China and the Uighurs

Terrorism Panic – a Welcome Excuse?

Just before the opening of the Olympic Games in Beijing, two terrorist attacks shook China. The local authorities accused Muslim extremists of carrying out the bombings. Since then, the world has started taking notice of an ethnic group: the Uighurs. Albrecht Metzger has the details

Just before the opening of the Olympic Games in Beijing, two terrorist attacks shook China, killing a total of more than 20 people, mainly police officers. The Chinese authorities accused Muslim extremists of carrying out the bombings. Since then, the world has started taking notice of an ethnic group previously only familiar to specialists: the Uighurs. Albrecht Metzger has the details

Uighur praying (photo: AP)
The population in the north-western Chinese region of Xinjiang is largely made up of Muslim Uighurs, who have a Turkic language and culture

​​The Uighurs are Muslims, speak a Turkic language and are also culturally distinct from the majority of the Han Chinese. But researchers or journalists wanting to find out more about them soon run up against difficulties. The subject of religious minorities in China is a controversial one, particularly when it comes to the Uighurs.

The Hamburg-based ethnologist Patricia v. Hahn knows all about this problem. Two years ago, she planned to write a PhD on the Muslim minority in the Northwest of China, but had to abandon the project as her research proved so difficult from the very outset.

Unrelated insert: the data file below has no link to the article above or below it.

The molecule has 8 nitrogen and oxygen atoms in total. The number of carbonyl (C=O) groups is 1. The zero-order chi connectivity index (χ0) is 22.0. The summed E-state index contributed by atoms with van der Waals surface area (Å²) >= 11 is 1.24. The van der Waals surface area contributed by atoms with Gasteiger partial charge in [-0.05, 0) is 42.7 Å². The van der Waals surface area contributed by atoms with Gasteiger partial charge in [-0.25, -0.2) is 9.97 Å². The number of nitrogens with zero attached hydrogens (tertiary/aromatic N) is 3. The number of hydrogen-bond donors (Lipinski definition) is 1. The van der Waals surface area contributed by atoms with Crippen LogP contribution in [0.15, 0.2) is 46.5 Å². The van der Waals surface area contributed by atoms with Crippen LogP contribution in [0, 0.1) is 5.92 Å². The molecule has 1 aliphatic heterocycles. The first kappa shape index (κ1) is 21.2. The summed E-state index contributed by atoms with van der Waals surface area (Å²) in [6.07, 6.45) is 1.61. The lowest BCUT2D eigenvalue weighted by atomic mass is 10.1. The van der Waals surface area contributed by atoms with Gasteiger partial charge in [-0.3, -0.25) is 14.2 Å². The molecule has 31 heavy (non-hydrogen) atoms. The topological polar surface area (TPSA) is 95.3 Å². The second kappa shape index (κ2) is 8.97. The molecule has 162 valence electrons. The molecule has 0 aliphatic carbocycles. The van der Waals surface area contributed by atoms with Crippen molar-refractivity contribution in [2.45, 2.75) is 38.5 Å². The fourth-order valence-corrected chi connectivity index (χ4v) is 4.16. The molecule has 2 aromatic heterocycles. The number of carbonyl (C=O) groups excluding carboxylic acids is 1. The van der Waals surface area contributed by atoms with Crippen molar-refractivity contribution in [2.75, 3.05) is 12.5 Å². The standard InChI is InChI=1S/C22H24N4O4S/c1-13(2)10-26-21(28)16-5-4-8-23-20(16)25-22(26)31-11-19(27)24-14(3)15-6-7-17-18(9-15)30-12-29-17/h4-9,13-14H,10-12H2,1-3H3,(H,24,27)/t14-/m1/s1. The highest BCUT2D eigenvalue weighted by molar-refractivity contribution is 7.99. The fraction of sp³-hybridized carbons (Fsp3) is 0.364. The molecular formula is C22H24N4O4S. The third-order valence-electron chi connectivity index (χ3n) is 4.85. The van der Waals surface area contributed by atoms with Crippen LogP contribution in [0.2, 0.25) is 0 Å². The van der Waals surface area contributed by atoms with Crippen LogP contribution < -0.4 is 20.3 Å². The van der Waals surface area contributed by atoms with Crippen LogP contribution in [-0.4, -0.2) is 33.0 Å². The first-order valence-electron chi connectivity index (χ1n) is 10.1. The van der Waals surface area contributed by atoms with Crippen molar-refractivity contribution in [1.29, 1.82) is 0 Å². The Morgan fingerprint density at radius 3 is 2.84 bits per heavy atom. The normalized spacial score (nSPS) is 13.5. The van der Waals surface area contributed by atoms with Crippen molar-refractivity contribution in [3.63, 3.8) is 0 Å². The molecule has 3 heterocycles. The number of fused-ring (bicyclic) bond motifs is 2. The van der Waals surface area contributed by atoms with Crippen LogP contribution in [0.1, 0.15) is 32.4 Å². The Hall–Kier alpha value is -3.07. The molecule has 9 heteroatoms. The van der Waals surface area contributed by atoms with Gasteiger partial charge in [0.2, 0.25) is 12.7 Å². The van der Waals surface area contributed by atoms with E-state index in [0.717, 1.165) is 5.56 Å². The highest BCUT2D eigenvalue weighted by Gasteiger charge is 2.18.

"I wanted to contact an interview partner via email. I was aware that I ought to avoid words like terrorism or separatism," she explains. "So I only asked him what the Uighurs' relations with the Chinese were like." A comparatively harmless question – but she never received an answer.

It was not until she asked her contact person about personal issues that she got a response again. "The other email may well have been intercepted by the Chinese authorities," Patricia v. Hahn suspects.

Panic over Uighur separatism

The Chinese panic over Uighur separatism is related to the geographical location of Xinjiang, the area where the Uighurs are settled. Xinjiang borders on Kazakhstan, Kyrgyzstan and Tajikistan to the West, and Pakistan and Afghanistan to the South – all countries with partly strong Islamic movements that might potentially join forces with the Uighurs, or so the Chinese fear.

Uighur farmers (photo: dpa)
Uighurs were being detained, tortured and deported in an attempt to crush their language and culture, Rebiya Kadeer, president of the World Congress of Uighurs (WUC), recently said

​​In actual fact, there were several Uighurs in Afghanistan during the Taliban rule. The Chinese authorities have cited up to 1000 extremists allegedly trained by the Taliban, 300 of whom were picked up by the USA.

This figure is likely to be extremely exaggerated, however. "Many of the Uighurs in Afghanistan were probably just refugees," says Guido Steinberg, an expert on Islamic terrorism at the German Institute for International and Security Affairs in Berlin. "I don't consider the Chinese very credible on this matter."

Guido Steinberg is not the only German security expert not to trust the Chinese on this issue. Up to the 11 September 2001 attacks, there were few reports of Islamist extremists in Xinjiang. Although there were a number of attacks in the region during the 1990s, it is still unclear who carried them out.

So it was all the more surprising how freely the Chinese government joined in the "War on Terror" after 11 September. China was just as much at threat from Islamic extremism as the USA and Europe, the official explanation had it.

Terrorism panic – a welcome excuse?